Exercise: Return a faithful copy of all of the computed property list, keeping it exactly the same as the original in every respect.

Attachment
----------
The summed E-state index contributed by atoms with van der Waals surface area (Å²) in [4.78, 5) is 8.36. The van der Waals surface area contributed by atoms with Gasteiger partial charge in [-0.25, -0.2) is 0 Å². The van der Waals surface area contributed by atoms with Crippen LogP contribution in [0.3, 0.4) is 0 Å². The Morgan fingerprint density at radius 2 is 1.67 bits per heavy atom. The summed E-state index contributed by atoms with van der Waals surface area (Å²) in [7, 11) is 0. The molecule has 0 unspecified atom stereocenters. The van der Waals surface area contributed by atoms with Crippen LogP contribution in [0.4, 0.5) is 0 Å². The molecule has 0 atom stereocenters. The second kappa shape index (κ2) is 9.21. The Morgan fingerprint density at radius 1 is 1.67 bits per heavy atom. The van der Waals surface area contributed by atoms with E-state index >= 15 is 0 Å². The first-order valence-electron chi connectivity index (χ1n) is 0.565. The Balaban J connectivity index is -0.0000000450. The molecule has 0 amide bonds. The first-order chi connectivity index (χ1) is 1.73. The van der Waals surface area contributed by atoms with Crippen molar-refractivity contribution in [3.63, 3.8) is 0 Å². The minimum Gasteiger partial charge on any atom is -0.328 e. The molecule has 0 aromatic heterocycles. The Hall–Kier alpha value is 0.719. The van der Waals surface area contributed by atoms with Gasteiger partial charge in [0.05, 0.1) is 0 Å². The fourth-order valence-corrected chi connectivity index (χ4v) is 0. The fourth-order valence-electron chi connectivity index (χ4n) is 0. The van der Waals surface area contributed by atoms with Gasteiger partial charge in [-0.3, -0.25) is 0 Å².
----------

The summed E-state index contributed by atoms with van der Waals surface area (Å²) in [4.78, 5) is 8.36. The van der Waals surface area contributed by atoms with Gasteiger partial charge in [-0.25, -0.2) is 0 Å². The van der Waals surface area contributed by atoms with Crippen LogP contribution in [0.3, 0.4) is 0 Å². The Morgan fingerprint density at radius 2 is 1.67 bits per heavy atom. The summed E-state index contributed by atoms with van der Waals surface area (Å²) in [7, 11) is 0. The molecule has 0 unspecified atom stereocenters. The van der Waals surface area contributed by atoms with Crippen LogP contribution in [0.4, 0.5) is 0 Å². The molecule has 0 atom stereocenters. The second kappa shape index (κ2) is 9.21. The Morgan fingerprint density at radius 1 is 1.67 bits per heavy atom. The van der Waals surface area contributed by atoms with E-state index >= 15 is 0 Å². The first-order valence-electron chi connectivity index (χ1n) is 0.565. The Balaban J connectivity index is -0.0000000450. The molecule has 0 amide bonds. The first-order chi connectivity index (χ1) is 1.73. The van der Waals surface area contributed by atoms with Crippen molar-refractivity contribution in [3.63, 3.8) is 0 Å². The minimum Gasteiger partial charge on any atom is -0.328 e. The molecule has 0 aromatic heterocycles. The Hall–Kier alpha value is 0.719. The van der Waals surface area contributed by atoms with Gasteiger partial charge in [0.05, 0.1) is 0 Å². The fourth-order valence-corrected chi connectivity index (χ4v) is 0. The fourth-order valence-electron chi connectivity index (χ4n) is 0. The van der Waals surface area contributed by atoms with Gasteiger partial charge in [-0.3, -0.25) is 0 Å².